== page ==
George VI 1951, Festival of Britain Crown and Stamps. In 1951 this country was going off the rationing that had been in force since World War II.
The country rejoiced and children could again have sweets and the family, meat. If they could afford it. The Government held a festival on the South Bank called the Festival of Britain.
To honour the King, they issued only the second Crown from his reign. Unlike the Coronation issue which was in silver, this Festival of Britain Crown was struck in cupro-nickel. They are
Uncirculated and came in a cardboard box which didn’t survive as well as the coin it was protecting. They also issued two stamps for the Festival. We are offering you the 1951 Festival of Britain Crown in the original box of issue plus both mint unused stamps issued for the Festival. Today they are 66 years old and well worth having…
In 1951 World War II was over and finally the UK was coming out of rationing and the shortages that we had all to suffer during this long dark period. To celebrate this change, the Government held a vast exhibition and festival which became known as the Festival of Britain and it was held on the South Bank in London.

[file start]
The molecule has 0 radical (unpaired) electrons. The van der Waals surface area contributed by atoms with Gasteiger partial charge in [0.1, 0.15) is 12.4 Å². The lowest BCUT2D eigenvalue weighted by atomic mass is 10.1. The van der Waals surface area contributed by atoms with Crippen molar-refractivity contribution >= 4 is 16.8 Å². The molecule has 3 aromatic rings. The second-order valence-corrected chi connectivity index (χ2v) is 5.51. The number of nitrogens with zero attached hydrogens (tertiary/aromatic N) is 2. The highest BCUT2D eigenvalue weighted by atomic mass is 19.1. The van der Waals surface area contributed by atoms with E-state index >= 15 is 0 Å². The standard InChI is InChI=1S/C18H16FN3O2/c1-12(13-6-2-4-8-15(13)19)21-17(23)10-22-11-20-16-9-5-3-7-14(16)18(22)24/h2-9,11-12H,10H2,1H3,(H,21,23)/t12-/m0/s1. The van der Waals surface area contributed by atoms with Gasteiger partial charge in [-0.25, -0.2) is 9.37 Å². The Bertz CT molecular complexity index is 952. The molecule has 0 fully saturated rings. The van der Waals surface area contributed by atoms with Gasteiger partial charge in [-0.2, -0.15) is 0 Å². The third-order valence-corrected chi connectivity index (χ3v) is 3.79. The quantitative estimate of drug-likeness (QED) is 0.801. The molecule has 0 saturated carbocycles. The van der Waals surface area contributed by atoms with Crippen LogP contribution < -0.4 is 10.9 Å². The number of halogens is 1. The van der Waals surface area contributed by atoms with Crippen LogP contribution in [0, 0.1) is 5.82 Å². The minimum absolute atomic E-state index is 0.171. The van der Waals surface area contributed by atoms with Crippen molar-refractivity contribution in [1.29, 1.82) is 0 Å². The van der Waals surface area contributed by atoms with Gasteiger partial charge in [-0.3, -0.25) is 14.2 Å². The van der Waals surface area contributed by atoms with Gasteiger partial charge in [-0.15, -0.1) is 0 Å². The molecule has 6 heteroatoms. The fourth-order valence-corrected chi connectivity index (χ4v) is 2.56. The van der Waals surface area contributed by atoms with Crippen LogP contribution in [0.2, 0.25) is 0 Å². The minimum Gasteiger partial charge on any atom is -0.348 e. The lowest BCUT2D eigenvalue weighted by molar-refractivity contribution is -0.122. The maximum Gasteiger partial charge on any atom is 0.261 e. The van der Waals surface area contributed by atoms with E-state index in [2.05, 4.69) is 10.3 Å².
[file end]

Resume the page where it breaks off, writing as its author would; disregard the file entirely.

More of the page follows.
The Royal Mint issued a special crown, the first since the Coronation of King George VI in 1937.
This time the crown was struck in cupro-nickel, the first ever crown struck in cupro-nickel. They also issued two stamps for the Festival of Britain. Remember that King George VI only ever had two crowns.
Here we present the crown in Uncirculated condition sold alongside the stamps for the Festival of Britain.
In 1951 for the Festival of Britain the Royal Mint issued a crown under King George VI for the Festival of Britain. It was only the second Crown issued for that Monarch and the only one in cupro-nickel.